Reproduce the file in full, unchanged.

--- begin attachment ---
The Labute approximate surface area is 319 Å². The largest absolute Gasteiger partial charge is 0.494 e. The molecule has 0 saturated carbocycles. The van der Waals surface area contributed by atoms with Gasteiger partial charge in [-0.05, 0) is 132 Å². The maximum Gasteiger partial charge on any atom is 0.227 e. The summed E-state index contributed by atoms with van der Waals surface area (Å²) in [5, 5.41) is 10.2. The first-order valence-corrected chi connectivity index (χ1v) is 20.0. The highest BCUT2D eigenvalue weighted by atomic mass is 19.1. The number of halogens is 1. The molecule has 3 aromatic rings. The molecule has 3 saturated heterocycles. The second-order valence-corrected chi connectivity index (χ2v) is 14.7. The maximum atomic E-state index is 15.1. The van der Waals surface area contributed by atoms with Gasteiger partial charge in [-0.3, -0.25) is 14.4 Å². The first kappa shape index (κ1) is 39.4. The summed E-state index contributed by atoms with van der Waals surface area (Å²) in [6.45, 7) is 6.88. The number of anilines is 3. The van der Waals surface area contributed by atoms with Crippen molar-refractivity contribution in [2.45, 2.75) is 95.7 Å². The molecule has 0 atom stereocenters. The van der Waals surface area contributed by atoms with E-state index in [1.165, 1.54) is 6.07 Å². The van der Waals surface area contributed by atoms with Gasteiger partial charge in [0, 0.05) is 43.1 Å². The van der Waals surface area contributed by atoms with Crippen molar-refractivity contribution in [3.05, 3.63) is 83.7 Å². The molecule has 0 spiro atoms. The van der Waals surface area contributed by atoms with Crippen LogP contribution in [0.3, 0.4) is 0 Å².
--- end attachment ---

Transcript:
The Labute approximate surface area is 319 Å². The largest absolute Gasteiger partial charge is 0.494 e. The molecule has 0 saturated carbocycles. The van der Waals surface area contributed by atoms with Gasteiger partial charge in [-0.05, 0) is 132 Å². The maximum Gasteiger partial charge on any atom is 0.227 e. The summed E-state index contributed by atoms with van der Waals surface area (Å²) in [5, 5.41) is 10.2. The first-order valence-corrected chi connectivity index (χ1v) is 20.0. The highest BCUT2D eigenvalue weighted by atomic mass is 19.1. The number of halogens is 1. The molecule has 3 aromatic rings. The molecule has 3 saturated heterocycles. The second-order valence-corrected chi connectivity index (χ2v) is 14.7. The maximum atomic E-state index is 15.1. The van der Waals surface area contributed by atoms with Gasteiger partial charge in [-0.3, -0.25) is 14.4 Å². The first kappa shape index (κ1) is 39.4. The summed E-state index contributed by atoms with van der Waals surface area (Å²) in [6.45, 7) is 6.88. The number of anilines is 3. The van der Waals surface area contributed by atoms with Crippen molar-refractivity contribution in [2.45, 2.75) is 95.7 Å². The molecule has 0 atom stereocenters. The van der Waals surface area contributed by atoms with E-state index in [1.165, 1.54) is 6.07 Å². The van der Waals surface area contributed by atoms with Gasteiger partial charge in [0, 0.05) is 43.1 Å². The van der Waals surface area contributed by atoms with Crippen molar-refractivity contribution in [3.05, 3.63) is 83.7 Å². The molecule has 0 spiro atoms. The van der Waals surface area contributed by atoms with Crippen LogP contribution in [0.3, 0.4) is 0 Å².